Location Based Authoring (GPS): Artists are eager to investigate the new possibilities of GPS.  Some propose a new kind of interactive, location based authoring in which audience reflections about particular places can be amalgamated and made available to others who traverse the same places. For example Teri Ruebıs Trace[28] allowed hikers near the Banff Art Center in British Columbia to leave and hear reflections on transformation and change linked to elements of scenery they encountered. Hoshi TakuyaŒs Spatial Memory Architecture[29] invited people to link text with particular locations in the city.  The Urban Tapestries Project[30] was created by a research group investigating location based methods for facilitating social annotation including text, sound, and images.

 

Other artists focus on crafting location based events without annotation.  For example, Iain Mottıs Sound Mapping[31] offered a sound composition that activated as people passed through hot spots in the city. Stefan Schemat  has created several installations of location based fiction (for example Water and Osmotic Minds[32]) in which the stories unfold as people travel in the city.  Paula Levineıs Shadows[33] used GPS to map Iraq war events to physical locations in San Francisco by transposing exact geographical relationships.  My TransitTime[34] created a sound and video event that was activated by the real time movements of transit trains in San Francisco (as determined by GPS).  Links to many other GPS inspired artworks are available at my art and technology links page[35].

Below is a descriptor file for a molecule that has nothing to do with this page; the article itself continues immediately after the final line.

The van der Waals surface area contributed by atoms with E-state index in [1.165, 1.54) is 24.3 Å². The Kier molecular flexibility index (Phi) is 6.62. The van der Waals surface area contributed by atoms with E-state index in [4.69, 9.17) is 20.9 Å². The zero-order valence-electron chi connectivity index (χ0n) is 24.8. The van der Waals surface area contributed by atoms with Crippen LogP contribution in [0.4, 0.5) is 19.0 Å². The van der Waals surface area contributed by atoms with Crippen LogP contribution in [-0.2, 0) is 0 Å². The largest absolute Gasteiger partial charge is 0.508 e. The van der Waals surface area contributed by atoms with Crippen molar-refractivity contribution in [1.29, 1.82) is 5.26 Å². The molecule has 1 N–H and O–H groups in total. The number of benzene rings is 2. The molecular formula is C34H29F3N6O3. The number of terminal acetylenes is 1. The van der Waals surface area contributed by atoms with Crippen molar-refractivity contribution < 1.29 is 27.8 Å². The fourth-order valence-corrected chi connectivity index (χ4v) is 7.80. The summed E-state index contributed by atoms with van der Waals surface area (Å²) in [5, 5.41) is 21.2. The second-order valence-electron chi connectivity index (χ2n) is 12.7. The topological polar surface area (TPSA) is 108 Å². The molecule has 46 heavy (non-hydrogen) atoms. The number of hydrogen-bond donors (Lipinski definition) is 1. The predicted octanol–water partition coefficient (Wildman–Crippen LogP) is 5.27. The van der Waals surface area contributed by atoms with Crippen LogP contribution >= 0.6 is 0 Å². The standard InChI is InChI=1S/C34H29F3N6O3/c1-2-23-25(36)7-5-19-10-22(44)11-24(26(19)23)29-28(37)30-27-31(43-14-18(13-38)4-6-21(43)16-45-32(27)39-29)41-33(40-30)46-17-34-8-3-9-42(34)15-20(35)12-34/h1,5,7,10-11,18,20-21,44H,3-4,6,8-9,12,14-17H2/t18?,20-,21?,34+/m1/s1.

Future Developments in Wireless Technology

 

If artists are going to help shape research agendas and act as innovators, it is essential that they learn about emerging research long before it becomes commercialized as products.  This means they must tie into information networks outside of arts and media and face the challenge of working with technologies that have not yet been validated as art.  This section briefly surveys some wireless related areas of inquiry that are likely to be important in the future.  For more details on some of these technologies see my Emerging Technologies web site[36]. 

 

Wireless Everywhere on the Earth: Even though cell phones and wi-fi are available widely in technologically developed societies, these services are not available everywhere.  For example, there is spotty coverage in rural areas, many developing countries, the oceans, and deserts.  Developers are working on low-orbit satellite systems that will be truly available on 98% of the earthıs surface.  These systems (such as Teledisc or Immarsat) will allow people on the earth to access the satellite from portable equipment instead of requiring large antennas. 

 

Haptics, Kinestetics, and Voice:  Wireless technologies often require people to use small devices that lack large screens and keyboards. The spread of these devices has accelerated research into gesture and voice interfaces in which people can use their bodies and voices.  Also, some researchers believe distance communication can be enhanced by conveying information directly from and to bodies ­ for example, by sensing body language or physiological conditions and by directly stimulating the receiverıs body.  They also believe this may enhance communication of emotional state.